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Wednesday, 20 December, 2000, 18:55 GMT
ENIC: a firm of two halves
Sir Alan Sugar and Terry Venables
Sir Alan and Terry Venables take control of Spurs in 1991
The struggle for control of Tottenham Hotspur has pitched Mr Byrite boy, backed by a Bahamas-based billionaire, against the Amstrad king.

And reports on Wednesday indicated that Daniel Levy would at last win promotion from season ticket holder into a regular in the Spurs directors' box.

Mr Levy, born to the family behind the retailer Mr Byrite, has for two years attempted to add Spurs to the portfolio of European football clubs controlled by ENIC, the leisure firm of which he is managing director.

ENIC first tried in 1998 through a deal valuing the club at 80m.

In July, the firm tried again, only for the deal to flounder when Sir Alan Sugar, Spurs chairman and founder of Amstrad, held out for a price of 120p a share, valuing the club at 120m.

Billionaire backing

ENIC's current offer values Tottenham at 81m, if reports are correct that ENIC will pay 22m for a 27% stake in the club.

Daniel Levy, managing director, ENIC
On the ball: Daniel Levy has led ENIC's expansion

So one up for Mr Levy, observers might think.

But then Mr Levy is backed by Joe Lewis, a Bahamas-based businessman who made billions from dealing in international currency and futures markets.

That is the same Mr Lewis who, in July 1999, made headlines for suggesting the euro could fall below parity against the dollar. The euro currently stands at about $00.90.

Firm of two halves

And ENIC is indeed, appropriately enough in the soccer business, a firm of two halves.

Besides being built around the Levy/Lewis partnership, its operations are divided between promising sports and gaming businesses, and a struggling entertainment arm.

And while the firm has pleased fans, bringing success to the five football teams in which it has a significant interest, it has not proved quite such a winner for investors.

ENIC shares, which reached a peak of 382.5p in March, stood at 124p on Wednesday.

And shareholders do not even have the comfort of a dividend to look forward to.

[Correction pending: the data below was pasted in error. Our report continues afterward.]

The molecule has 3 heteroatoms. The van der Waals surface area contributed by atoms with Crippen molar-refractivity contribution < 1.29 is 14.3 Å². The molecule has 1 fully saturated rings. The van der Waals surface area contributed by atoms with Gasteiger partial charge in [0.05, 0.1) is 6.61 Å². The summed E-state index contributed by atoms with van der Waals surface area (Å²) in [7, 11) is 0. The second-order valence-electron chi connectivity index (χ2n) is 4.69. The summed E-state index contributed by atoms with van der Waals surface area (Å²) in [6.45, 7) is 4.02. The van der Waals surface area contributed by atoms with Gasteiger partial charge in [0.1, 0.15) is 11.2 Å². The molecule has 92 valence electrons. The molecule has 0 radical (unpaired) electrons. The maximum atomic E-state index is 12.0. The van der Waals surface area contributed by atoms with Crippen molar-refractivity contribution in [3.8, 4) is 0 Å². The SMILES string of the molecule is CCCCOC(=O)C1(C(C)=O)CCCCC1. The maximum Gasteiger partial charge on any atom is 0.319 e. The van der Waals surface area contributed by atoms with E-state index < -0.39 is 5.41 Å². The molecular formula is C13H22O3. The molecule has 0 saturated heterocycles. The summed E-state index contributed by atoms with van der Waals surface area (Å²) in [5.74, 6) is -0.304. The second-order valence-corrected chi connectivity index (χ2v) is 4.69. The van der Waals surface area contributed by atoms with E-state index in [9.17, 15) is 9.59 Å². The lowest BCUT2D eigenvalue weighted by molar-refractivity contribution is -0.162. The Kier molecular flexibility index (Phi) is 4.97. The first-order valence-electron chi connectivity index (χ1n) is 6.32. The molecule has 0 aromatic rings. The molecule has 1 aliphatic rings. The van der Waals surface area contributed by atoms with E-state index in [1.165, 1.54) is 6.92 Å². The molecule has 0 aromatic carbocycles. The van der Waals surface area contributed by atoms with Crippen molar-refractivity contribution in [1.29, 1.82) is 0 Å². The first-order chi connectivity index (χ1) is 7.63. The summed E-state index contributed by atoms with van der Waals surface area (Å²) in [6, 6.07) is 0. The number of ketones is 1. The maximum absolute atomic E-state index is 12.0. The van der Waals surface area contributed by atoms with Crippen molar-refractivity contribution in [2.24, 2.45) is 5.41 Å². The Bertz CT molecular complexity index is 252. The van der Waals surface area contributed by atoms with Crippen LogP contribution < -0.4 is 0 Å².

Mr Levy declines to spend money on shareholders, or indeed himself - he is reported to take home just 10,000 a year from his work at ENIC.

Empire building

The company's money is spent on building capital value.

Rangers player Michael Mols
Glasgow Rangers: ENIC owns 20%

With Mr Lewis' support, Mr Levy has turned ENIC (which stands for English National Investment Company) from a finance operation into a 135m leisure concern.

The firm in May spent 500,000 buying gambling website UKbetting.com, and took a stake in the Streets Online e-tail chain.

ENIC also runs the Warner Brothers Studio Stores chain in the UK, a restaurant in Las Vegas, and last year failed in a 222m bid for Wembley Stadium.

Football interests

And then there is the five-strong football club portfolio.

ENIC's football holdings
96.7% of Slavia Prague
99.9% of Vicenza Calcio
50% of FC Basel
47% of AEK Athens
20.2% of Glasgow Rangers

Three of the clubs - Slavia Prague, AEK Athens and FC Basel - qualified for this season's UEFA Cup.

Rangers, of which ENIC owns one fifth, earned a place in the group stage of the Champion's League, although since then it has slipped back and is in the midst of a disappointing season.

Vincenza Calcio gained promotion to Italy's top division, Serie A.

Tottenham, meanwhile, finished 10th last season in the UK Premier League, and currently stand at 11th place.

Tottenham fans will be hoping that they will follow ENIC's other clubs in qualifying for European action next year.

But any higher hopes than that are put in proportion by Ukbetting.com, the gambling site owned by ENIC, which gives Spurs a 500-1 chance of winning the Premiership this season.

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See also:

08 Jan 99 | The Company File
Wembley bid approach confirmed
14 Sep 98 | The Company File
Spurs reject takeover bid
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